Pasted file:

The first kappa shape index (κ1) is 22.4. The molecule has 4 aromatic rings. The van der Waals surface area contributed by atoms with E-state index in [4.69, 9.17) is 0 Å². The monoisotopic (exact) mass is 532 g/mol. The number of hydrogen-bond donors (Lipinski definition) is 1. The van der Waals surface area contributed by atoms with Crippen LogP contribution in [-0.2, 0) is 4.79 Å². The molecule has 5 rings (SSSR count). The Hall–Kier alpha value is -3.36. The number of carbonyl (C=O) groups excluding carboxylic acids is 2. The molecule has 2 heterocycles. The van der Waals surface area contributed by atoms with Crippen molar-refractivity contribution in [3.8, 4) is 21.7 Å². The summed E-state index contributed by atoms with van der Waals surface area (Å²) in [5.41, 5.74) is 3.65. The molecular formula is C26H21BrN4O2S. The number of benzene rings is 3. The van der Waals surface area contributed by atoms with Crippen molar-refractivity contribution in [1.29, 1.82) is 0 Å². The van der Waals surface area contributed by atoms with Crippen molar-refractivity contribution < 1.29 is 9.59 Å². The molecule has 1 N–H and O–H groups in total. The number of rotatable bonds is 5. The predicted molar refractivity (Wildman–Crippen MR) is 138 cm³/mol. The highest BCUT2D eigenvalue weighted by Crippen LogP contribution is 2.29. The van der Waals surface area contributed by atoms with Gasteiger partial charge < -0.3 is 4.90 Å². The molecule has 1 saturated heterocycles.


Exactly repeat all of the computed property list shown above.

The first kappa shape index (κ1) is 22.4. The molecule has 4 aromatic rings. The van der Waals surface area contributed by atoms with E-state index in [4.69, 9.17) is 0 Å². The monoisotopic (exact) mass is 532 g/mol. The number of hydrogen-bond donors (Lipinski definition) is 1. The van der Waals surface area contributed by atoms with Crippen LogP contribution in [-0.2, 0) is 4.79 Å². The molecule has 5 rings (SSSR count). The Hall–Kier alpha value is -3.36. The number of carbonyl (C=O) groups excluding carboxylic acids is 2. The molecule has 2 heterocycles. The van der Waals surface area contributed by atoms with Crippen molar-refractivity contribution in [3.8, 4) is 21.7 Å². The summed E-state index contributed by atoms with van der Waals surface area (Å²) in [5.41, 5.74) is 3.65. The molecular formula is C26H21BrN4O2S. The number of benzene rings is 3. The van der Waals surface area contributed by atoms with Crippen molar-refractivity contribution in [1.29, 1.82) is 0 Å². The van der Waals surface area contributed by atoms with Crippen molar-refractivity contribution < 1.29 is 9.59 Å². The molecule has 1 N–H and O–H groups in total. The number of rotatable bonds is 5. The predicted molar refractivity (Wildman–Crippen MR) is 138 cm³/mol. The highest BCUT2D eigenvalue weighted by Crippen LogP contribution is 2.29. The van der Waals surface area contributed by atoms with Gasteiger partial charge < -0.3 is 4.90 Å². The molecule has 1 saturated heterocycles.